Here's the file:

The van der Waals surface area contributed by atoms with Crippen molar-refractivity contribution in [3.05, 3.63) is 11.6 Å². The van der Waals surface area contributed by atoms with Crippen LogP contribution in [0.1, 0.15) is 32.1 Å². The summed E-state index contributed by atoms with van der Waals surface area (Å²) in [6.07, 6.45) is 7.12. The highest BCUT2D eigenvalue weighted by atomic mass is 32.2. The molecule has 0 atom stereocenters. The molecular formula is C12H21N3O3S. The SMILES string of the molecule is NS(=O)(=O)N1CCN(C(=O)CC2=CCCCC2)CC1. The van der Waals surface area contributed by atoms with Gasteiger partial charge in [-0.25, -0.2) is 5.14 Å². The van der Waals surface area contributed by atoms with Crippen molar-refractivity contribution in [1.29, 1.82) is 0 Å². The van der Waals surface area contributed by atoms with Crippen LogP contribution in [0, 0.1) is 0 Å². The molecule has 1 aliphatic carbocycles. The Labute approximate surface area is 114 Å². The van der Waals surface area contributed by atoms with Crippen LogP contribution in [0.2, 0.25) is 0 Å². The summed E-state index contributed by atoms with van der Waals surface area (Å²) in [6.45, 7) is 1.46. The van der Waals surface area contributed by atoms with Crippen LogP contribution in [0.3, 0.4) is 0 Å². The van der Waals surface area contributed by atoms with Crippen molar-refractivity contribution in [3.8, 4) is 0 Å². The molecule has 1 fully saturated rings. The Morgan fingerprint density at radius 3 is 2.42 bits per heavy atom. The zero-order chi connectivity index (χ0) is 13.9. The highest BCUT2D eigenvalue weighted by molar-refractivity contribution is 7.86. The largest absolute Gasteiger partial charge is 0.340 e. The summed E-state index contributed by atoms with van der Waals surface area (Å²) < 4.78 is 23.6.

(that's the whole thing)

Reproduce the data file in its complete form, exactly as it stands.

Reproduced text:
The van der Waals surface area contributed by atoms with Crippen molar-refractivity contribution in [3.05, 3.63) is 11.6 Å². The van der Waals surface area contributed by atoms with Crippen LogP contribution in [0.1, 0.15) is 32.1 Å². The summed E-state index contributed by atoms with van der Waals surface area (Å²) in [6.07, 6.45) is 7.12. The highest BCUT2D eigenvalue weighted by atomic mass is 32.2. The molecule has 0 atom stereocenters. The molecular formula is C12H21N3O3S. The SMILES string of the molecule is NS(=O)(=O)N1CCN(C(=O)CC2=CCCCC2)CC1. The van der Waals surface area contributed by atoms with Gasteiger partial charge in [-0.25, -0.2) is 5.14 Å². The van der Waals surface area contributed by atoms with Crippen molar-refractivity contribution in [1.29, 1.82) is 0 Å². The van der Waals surface area contributed by atoms with Crippen LogP contribution in [0, 0.1) is 0 Å². The molecule has 1 aliphatic carbocycles. The Labute approximate surface area is 114 Å². The van der Waals surface area contributed by atoms with Crippen LogP contribution in [0.2, 0.25) is 0 Å². The summed E-state index contributed by atoms with van der Waals surface area (Å²) in [6.45, 7) is 1.46. The van der Waals surface area contributed by atoms with Crippen LogP contribution in [0.3, 0.4) is 0 Å². The van der Waals surface area contributed by atoms with Crippen molar-refractivity contribution in [3.8, 4) is 0 Å². The molecule has 1 fully saturated rings. The Morgan fingerprint density at radius 3 is 2.42 bits per heavy atom. The zero-order chi connectivity index (χ0) is 13.9. The highest BCUT2D eigenvalue weighted by molar-refractivity contribution is 7.86. The largest absolute Gasteiger partial charge is 0.340 e. The summed E-state index contributed by atoms with van der Waals surface area (Å²) < 4.78 is 23.6.